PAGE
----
Hilltops
Hartwick College's Student Newspaper

The View From Oyaron Hill

They Do It With the Lights On

09.30.14

Joanne Georges


On Sunday September 28, the American Shakespeare Center (ASC) returned to Hartwick College on their Method in Madness tour. After last’s years Othello, Slade Theater was once again full of patrons of the arts, community members, and students enjoying Doctor Faustus by Christopher Marlowe. The American Shakespeare Center is renowned for keeping much of Shakespeare’s original text and performance elements intact in modern theatre. Like the famous Globe Theater, Hartwick’s home stage was thus transformed into a thrust stage, which incorporates seated audience members on three sides of the stage. Additionally, ASC performs with universal lighting, meaning the theatre’s lights stay on at all times. With the lights on, the audience is able to see every detail of the play, but most importantly, the actors are able to engage with an audience they can see.


Despite the name of the company, Sunday’s performance of Doctor Faustus is not a Shakespearean play, but was written by Christopher Marlowe, one of Shakespeare’s contemporaries. As an influencer of Shakespeare’s, Doctor Faustus contains elements of an overreaching protagonist and his unavoidable tragic demise. ASC was able to capture the epic journey of Dr. John Faustus selling his soul to Lucifer to attain true knowledge in black magic. With a play of nearly 30 different characters, the American Shakespeare Center held a cast of only 15 members. Even through double/triple casting, each new character was personally introduced, resulting in new dynamics and the drawing of audience attention.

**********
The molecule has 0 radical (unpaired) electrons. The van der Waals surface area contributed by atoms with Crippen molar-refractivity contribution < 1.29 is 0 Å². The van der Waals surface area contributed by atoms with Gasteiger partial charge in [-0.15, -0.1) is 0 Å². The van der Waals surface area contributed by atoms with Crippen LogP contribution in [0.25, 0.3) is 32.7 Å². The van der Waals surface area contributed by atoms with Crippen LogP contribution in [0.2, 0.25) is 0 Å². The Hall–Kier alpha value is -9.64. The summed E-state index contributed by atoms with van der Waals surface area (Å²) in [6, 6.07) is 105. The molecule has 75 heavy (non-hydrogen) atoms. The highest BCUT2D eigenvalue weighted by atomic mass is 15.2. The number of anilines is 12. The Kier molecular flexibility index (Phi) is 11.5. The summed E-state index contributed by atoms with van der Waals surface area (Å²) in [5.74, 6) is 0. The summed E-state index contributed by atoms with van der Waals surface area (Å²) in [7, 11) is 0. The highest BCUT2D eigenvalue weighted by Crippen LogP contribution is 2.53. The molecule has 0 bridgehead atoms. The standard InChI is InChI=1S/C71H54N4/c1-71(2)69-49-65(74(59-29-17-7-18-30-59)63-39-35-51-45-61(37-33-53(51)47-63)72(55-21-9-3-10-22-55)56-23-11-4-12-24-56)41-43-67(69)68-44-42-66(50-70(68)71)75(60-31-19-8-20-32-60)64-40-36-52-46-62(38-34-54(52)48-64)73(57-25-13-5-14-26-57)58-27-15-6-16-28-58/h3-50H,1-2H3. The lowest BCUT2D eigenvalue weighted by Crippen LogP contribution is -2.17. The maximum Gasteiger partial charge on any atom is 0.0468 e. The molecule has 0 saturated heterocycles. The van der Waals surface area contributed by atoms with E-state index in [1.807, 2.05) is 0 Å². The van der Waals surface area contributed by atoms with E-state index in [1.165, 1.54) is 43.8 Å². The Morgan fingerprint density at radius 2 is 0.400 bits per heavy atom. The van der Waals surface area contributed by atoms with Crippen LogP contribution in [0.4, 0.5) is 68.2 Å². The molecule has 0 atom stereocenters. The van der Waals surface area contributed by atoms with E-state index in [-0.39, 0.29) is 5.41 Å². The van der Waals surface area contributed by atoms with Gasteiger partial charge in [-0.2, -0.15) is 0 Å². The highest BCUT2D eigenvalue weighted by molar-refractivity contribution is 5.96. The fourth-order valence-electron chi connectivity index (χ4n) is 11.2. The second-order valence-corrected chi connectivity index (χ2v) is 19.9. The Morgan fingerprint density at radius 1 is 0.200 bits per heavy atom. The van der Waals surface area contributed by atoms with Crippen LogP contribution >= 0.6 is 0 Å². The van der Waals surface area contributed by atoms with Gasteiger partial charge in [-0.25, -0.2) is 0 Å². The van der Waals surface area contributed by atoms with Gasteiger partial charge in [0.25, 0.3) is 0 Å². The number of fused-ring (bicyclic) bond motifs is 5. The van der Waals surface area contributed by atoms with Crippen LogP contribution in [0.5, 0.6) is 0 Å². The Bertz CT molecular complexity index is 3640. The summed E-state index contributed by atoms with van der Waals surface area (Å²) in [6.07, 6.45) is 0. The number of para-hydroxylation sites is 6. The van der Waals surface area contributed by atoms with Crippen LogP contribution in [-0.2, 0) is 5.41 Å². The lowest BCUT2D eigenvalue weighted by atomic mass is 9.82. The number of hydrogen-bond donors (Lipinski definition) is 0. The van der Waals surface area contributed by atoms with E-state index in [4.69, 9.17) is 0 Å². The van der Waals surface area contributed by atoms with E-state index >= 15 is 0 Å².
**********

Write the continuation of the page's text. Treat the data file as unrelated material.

Since the American Shakespeare Center performs on a thrust stage, audience engagement becomes a theatre must. Within Marlowe’s play, and many other Elizabethan scripts, characters don’t have many stage cues, but plenty of asides, either to the audience at large or to other characters on stage. From these asides, many of the actors take to using individual crowd members as added characters to the story, objects of interest, or even prop pieces. For example, as the seven deadly sins paraded on stage, Pride introduced himself and veered toward stage right. He spoke of his origin story, and how he stands on the brow of men and the lips of fair women, while gesturing toward the ladies in the crowd. With a deliberate lean forward, Pride took a whiff of the audience and exclaimed how much we positively reeked! Next, Gluttony wobbled down to the front row, big belly jiggling and Hostess Twinkie in hand; he introduced an unsuspecting audience member as his godmother from long ago and boldly embraced her. As far as physical audience engagement goes, the company has got it down pat. In addition, the company added a few reference pieces for the audience. As two street rats attempted to dodge an angry tavern owner, one mimicked a two finger salute, swept his hand in the face of the owner, and said, “These are not the men you are looking for.” His other friend tried to recite an incantation, but instead of the Latin words used to call on a demon he said, “Expecto Patronum,” with all the confidence one could possibly have when spell casting.


With immense laughs, epic performances, detailed choreography, special effects, and audience engagement, the American Shakespeare Center again provided Hartwick College with an unforgettable performance. In only two hours, Doctor Faustus came to life on the Slade Theater stage.